Riveted Quotes (displaying: 1 - 10 of 24 quotes )
The proletariat could plan to massacre the whole ruling class; a fanatic Jew or black could dream of seizing the secret of the atomic bomb and turning all of humanity entirely Jewish or entirely black: but a woman could not even dream of exterminating males. The tie that binds her to her oppressors is unlike any other. The division of the sexes is a biological given, not a moment in human history. Their opposition took shape within an original Mitsein, and she has not broken it. The couple is a fundamental unit with the two halves riveted to each other: terristic of woman: she is the Other at the heart of a whole whose two components are necessary to each other.
Diesel was about to place the cockroach on the casket, and my purse rocked out with “Thriller” again. “Excuse me,” I said. And I answered my phone. “I’m beginning to appreciate Hatchet,” Wulf said to Diesel. Diesel smiled. “She has her moments. And she makes cupcakes.” I disconnected and stuffed my phone into my pocket. “Well?” Diesel asked. “It was Glo. Her broom ran away again.” “I would appreciate it if we could get on with this without more interruption,” Wulf said in his eerily quiet voice, his eyes riveted on mine. “Lighten up,” I said to Wulf. “Glo lost her broom again. This is a big deal for her. And what have we got here anyway…a dead guy and a Stone. Do you think they can wait for three minutes longer?” Diesel gave a bark of laughter, and Wulf looked like her was trying hard not to sigh. - Diesel, Lizzy, and Wulf, page 306-307.
I was so much in the habit of having Albertine with me, and now I suddenly saw a new aspect of Habit. Hitherto I had regarded it chiefly as an annihilating force which suppresses the originality and even the awareness of one's perceptions; now I saw it as a dread deity, so riveted to one's being, its insignificant face so incrusted in one's heart, that if it detaches itself, if it turns away from one, this deity that one had barely distinguished inflicts on one sufferings more terrible than any other and is then as cruel as death itself.
What precipices are sloth and pleasure! To do nothing is a sorry resolve to take; are you aware of that? To live in indolence on the goods of others, to be useless, that is to say, injurious! This leads straight to the depths of misery. Woe to the man who would be a parasite! He will become vermin! Ah, it does not please you to work! Ah, you have but one thought--to drink well, to eat well, and sleep well. You will drink water; you will eat black bread; you will sleep on a plank, with fetters riveted to your limbs, and you will feel their cold touch at night on your flesh!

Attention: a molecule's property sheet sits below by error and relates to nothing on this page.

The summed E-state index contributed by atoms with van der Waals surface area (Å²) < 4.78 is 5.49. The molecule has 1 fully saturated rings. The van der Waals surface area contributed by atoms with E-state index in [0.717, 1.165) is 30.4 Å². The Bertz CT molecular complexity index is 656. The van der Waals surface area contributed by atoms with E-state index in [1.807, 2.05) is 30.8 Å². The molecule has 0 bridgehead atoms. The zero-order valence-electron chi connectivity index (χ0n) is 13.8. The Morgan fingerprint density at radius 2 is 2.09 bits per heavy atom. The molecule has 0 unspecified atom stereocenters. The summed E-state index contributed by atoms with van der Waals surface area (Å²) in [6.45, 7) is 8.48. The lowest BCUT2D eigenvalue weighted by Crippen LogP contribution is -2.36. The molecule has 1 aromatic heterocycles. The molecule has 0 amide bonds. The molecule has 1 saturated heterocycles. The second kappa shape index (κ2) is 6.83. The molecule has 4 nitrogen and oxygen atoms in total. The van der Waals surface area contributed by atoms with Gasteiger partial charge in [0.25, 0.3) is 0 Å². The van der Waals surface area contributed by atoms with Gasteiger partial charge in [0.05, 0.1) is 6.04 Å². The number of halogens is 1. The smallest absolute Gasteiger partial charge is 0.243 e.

I was especially riveted by an amateur photograph in Herrero’s book, taken late at night by a camper with a flash at a campground out West. The photograph caught four black bears as they puzzled over a suspended food bag. The bears were clearly startled but not remotely alarmed by the flash. It was not the size or demeanor of the bears that troubled me — they looked almost comically unagressive, like four guys who had gotten a Frisbee caught up a tree — but their numbers. Up to that moment it had not occurred to me that bears might prowl in parties. What on earth would I do if four bears came into my camp? Why, I would die, of course. Literally shit myself lifeless. I would blow my sphincter out my backside like one of those unrolling paper streamers you get at children’s parties — I daresay it would even give a merry toot — and bleed to a messy death in my sleeping bag.
Realize this, though. Half my genes run through your body, and my selfish genome is heavily evolutionarily pre-programmed to look out for its copies. The other half is copied from the man I admire most in all the worlds and time, so my interest is doubly riveted. The artistic combination of the two, shall we say, arrests my attention.
But if you can fix some conception of a true human state of life to be striven for? life, good for all men, as for yourselves; if you can determine some honest and simple order of existence; following those trodden ways of wisdom, which are pleasantness, and seeking her quiet and withdrawn paths, which are peace;? then, and so sanctifying wealth into 'commonwealth,' all your art, your literature, your daily labours, your domestic affection, and citizen's duty, will join and increase into one magnificent harmony. You will know then how to build, well enough; you will build with stone well, but with flesh better; temples not made with hands, but riveted of hearts; and that kind of marble, crimson-veined, is indeed eternal.
No Geologist worth anything is permanently bound to a desk or laboratory, but the charming notion that true science can only be based on unbiased observation of nature in the raw is mythology. Creative work, in geology and anywhere else, is interaction and synthesis: half-baked ideas from a bar room, rocks in the field, chains of thought from lonely walks, numbers squeezed from rocks in a laboratory, numbers from a calculator riveted to a desk, fancy equipment usually malfunctioning on expensive ships, cheap equipment in the human cranium, arguments before a road cut.
There was a proud Teapot, proud of being made of porcelain, proud of its long spout and its broad handle. It had something in front of it and behind it; the spout was in front, and the handle behind, and that was what it talked about. But it didn't mention its lid, for it was cracked and it was riveted and full of defects, and we don't talk about our defects - other people do that. The cups, the cream pitcher, the sugar bowl - in fact, the whole tea service - thought much more about the defects in the lid and talked more about it than about the sound handle and the distinguished spout. The Teapot knew this.